iEzra is a multi-instrumentalist, composer, and producer. He is the frenetic frontman for the rock band Black Taxi and has used his solo project to experiment and genre-hop more freely. Stacked harmonies and brass arrangements often make appearances in his writing but otherwise his alt-indie songs feel wide open, inspired as much by sounds of whatever landscape he happens to be traveling through, as to the electronics and technology they are beholden to. Samples, folk music, fuzzed out guitar solos, orchestral bridges, live kits, and 808’s all feel equally at home in his creations.
Today Glide is excited to premiere his new single “Wanna Get Out,” a dark and funky groover that finds iEzra simultaneously embracing his love for Pink Floyd, Nick Cave, and synth-driven prog rock as a whole. There is a harmonious 70s pop sound that shines at various parts of the song, while other points find the music slinking along with in a thick and funky swell. What makes it such a compelling listen is the way iEzra experiments with so many different sounds and tempos, and you never know what surprise is lurking behind every corner as it traverses from synth jams to pop harmonies to a soaring guitar solo. Ultimately, “Wanna Get Out” encapsulates the creative mindset of its composer.
iEzra describes the inspiration behind the song:
I was watching Peaky Blinders and digging the space and angular guitar skrunks of the show’s theme song, Nick Cave’s “Red Right Hand.” It inspired me to write my own chord progression, maintaining a similar energy of open minimalism and danger. The universal isolation brought on by the COVID lock-down, the depression, and my frustrations informed the lyrics. Once the story was finished, the music felt too thin in comparison. It lacked the necessary dynamics so I started rewriting, trying to convey the mental claustrophobia of the lockdown with the openness of dreams, the intersection of madness and psychedelics, punk and Pink Floyd, the vertical-ness of New York City living with the horizontal feel of my newly adopted home, Rimouski. Collaborating with my keyboard player really keyed these changes and helped perforate the darkness of the song content with flashes of salvation.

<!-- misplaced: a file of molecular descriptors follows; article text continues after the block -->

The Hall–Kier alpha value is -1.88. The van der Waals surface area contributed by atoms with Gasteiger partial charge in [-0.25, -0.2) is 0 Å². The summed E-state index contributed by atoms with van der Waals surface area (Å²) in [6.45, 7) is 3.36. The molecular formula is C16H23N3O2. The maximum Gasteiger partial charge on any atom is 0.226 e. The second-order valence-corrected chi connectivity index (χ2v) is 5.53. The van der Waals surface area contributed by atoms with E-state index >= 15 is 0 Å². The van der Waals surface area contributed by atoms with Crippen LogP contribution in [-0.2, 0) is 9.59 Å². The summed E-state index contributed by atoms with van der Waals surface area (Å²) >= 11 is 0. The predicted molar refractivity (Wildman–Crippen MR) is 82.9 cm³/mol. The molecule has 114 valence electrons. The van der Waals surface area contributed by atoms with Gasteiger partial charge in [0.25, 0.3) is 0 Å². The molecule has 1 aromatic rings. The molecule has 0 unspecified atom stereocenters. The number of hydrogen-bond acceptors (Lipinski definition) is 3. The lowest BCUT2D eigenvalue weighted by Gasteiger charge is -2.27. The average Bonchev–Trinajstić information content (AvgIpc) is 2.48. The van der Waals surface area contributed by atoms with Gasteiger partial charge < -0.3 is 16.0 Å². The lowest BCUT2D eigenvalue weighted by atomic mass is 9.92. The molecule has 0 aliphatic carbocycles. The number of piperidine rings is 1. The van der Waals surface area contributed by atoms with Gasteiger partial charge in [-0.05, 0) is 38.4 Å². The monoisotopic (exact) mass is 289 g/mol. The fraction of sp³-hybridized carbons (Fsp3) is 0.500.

Listen to the track and read out interview with iEzra…
What kind of production techniques do you like to use and where was “Wanna Get Out” recorded? Do you work with a producer or do everything yourself?
I like tucking barely audible field recordings into songs to subliminally place the listener in the space I am writing from. Additionally, I love sidechaining non traditional instruments, reversing sounds so they become unrecognizable yet familiar and creating tension with negative space. Instead of depending on production trickery, “Wanna Get Out” was intentionally created to be more of a “live” song. Thick synths, guitar drones, feedback, and effects are what create this song’s foundation, help push and pull it, while also dynamically building a sense of impending danger. Unexpectedness is highlighted by false starts, odd length bridges, and nonadherence to traditional song structure.
Wanna Get Out was demo-ed out while on lockdown in far north Quebec (Rimouski), before I slipped across the border in late 2020 to record at Voidsloth Studios in Minneapolis, alongside other local musicians. Jake Wagner, AKA Voidsloth, was my engineer but also co-produced the album and brought in other musicians as he saw fit. Our key player, Jeff Victor, added a lot of ideas so the production was collaborative in nature.
The synths on this track sound a bit 70s prog, almost like Pink Floyd, are there any artists in particular who influenced those?
I gave keyboardist Jeff Victor some wide ranging influences for this track with Pink Floyd being one of them alongside the Doors and Nick Cave (Red Right Hand).
How does it feel to look back on COVID and isolation now that this track is out and was influenced by that period?
I just finished watching Bo Burhams “Inside” and as an artist in lockdown I viscerally felt many of the same reactions he caught so perfectly. As the lyrics allude to, my belief system was challenged, and I found myself vacillating through highs (moved countries, had a baby girl) and lows (claustrophobia, impending madness). Like most I am excited to move forward from these last 18 months but I also have trouble “looking back” on something that seems to only be spreading in large parts of the world.